Natural language is hard, so we should think about what clusters we might expect when we train word embeddings. So let's consider a few tricky aspects of associating words with a numerical space.
Fast and Slow
The word "fast" is similar to the word "slow" in the sense that both words describe the speed of things. When you consider how both words are used in sentences you may also imagine how both words have similar words surrounding them (a car can be fast, a car can be slow, etc).
But there's also an awkward thing: fast and slow are words with the opposite meaning. So we might need to accept that similarity in numeric space might not imply that two words have the same meaning.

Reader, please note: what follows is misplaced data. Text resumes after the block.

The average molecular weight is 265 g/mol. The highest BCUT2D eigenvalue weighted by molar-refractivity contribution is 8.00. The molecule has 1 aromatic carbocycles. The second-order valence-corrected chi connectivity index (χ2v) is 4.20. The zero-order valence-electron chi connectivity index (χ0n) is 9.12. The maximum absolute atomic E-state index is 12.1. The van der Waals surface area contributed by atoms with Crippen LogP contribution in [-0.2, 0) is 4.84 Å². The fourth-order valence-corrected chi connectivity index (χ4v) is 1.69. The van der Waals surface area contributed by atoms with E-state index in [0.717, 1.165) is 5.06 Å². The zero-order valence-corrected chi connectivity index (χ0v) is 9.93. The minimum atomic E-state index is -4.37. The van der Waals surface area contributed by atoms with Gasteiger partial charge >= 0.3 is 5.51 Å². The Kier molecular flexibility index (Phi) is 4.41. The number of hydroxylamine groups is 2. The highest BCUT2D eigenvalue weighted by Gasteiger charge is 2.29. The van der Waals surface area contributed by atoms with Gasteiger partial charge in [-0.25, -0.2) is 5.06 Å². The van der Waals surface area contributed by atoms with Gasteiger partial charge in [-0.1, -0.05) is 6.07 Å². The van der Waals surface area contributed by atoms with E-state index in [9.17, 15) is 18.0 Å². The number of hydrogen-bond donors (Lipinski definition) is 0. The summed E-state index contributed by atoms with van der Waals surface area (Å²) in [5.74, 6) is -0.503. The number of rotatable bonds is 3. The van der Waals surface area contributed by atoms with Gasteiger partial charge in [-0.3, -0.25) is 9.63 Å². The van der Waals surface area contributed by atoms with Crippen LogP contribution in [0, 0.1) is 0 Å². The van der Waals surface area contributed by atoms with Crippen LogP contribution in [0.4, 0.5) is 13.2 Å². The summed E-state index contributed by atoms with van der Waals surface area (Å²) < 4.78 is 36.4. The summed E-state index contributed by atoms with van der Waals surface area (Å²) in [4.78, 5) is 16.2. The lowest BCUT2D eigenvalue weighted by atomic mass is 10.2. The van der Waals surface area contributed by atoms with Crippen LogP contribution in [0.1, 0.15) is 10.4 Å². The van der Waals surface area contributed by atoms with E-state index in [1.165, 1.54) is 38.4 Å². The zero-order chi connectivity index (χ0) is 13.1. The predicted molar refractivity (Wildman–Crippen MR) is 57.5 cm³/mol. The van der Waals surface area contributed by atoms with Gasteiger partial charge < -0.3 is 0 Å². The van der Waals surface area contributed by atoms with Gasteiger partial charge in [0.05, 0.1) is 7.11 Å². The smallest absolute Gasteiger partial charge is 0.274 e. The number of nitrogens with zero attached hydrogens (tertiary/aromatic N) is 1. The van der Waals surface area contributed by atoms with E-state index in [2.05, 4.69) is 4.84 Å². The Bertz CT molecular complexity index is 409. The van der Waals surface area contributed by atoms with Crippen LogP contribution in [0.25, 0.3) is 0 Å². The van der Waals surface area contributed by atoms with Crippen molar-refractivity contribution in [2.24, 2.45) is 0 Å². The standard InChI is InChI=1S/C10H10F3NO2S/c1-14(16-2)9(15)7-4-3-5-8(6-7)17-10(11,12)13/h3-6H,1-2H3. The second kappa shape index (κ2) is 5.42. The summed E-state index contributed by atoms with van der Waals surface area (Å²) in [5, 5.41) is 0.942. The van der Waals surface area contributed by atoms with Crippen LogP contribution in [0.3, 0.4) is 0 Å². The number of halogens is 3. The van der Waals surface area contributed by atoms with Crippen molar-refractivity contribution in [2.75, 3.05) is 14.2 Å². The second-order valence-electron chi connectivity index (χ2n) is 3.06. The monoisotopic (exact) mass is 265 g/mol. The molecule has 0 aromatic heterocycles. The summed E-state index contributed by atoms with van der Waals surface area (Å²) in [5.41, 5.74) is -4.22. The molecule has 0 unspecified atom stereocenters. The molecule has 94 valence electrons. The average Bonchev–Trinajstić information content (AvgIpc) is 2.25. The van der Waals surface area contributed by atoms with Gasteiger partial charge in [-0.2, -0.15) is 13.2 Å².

What is "Brussels"?
Similarily, what do you make of "Brussels"? Is that a city? Or might it refer to political decision making in the european union?
Depending on how the word is used, it could mean either thing! So how might that influence it's position in numeric space? Would that word be part of two clusters? Or none?
Another awkward side effect is that the numeric representation of words might encode bias. Just consider words like "he", "she", "doctor" and "nurse". Statistically, when you train on wikipedia, you might have a corpus that associate "he" with "doctor" and "she" with "nurse". But that's a pattern that might be harmful. There's no reason why a man couldn't be a nurse or why a woman couldn't be a doctor. But if you end up with a numeric representation where the distance between words imply predictive power ... you should remain mindful.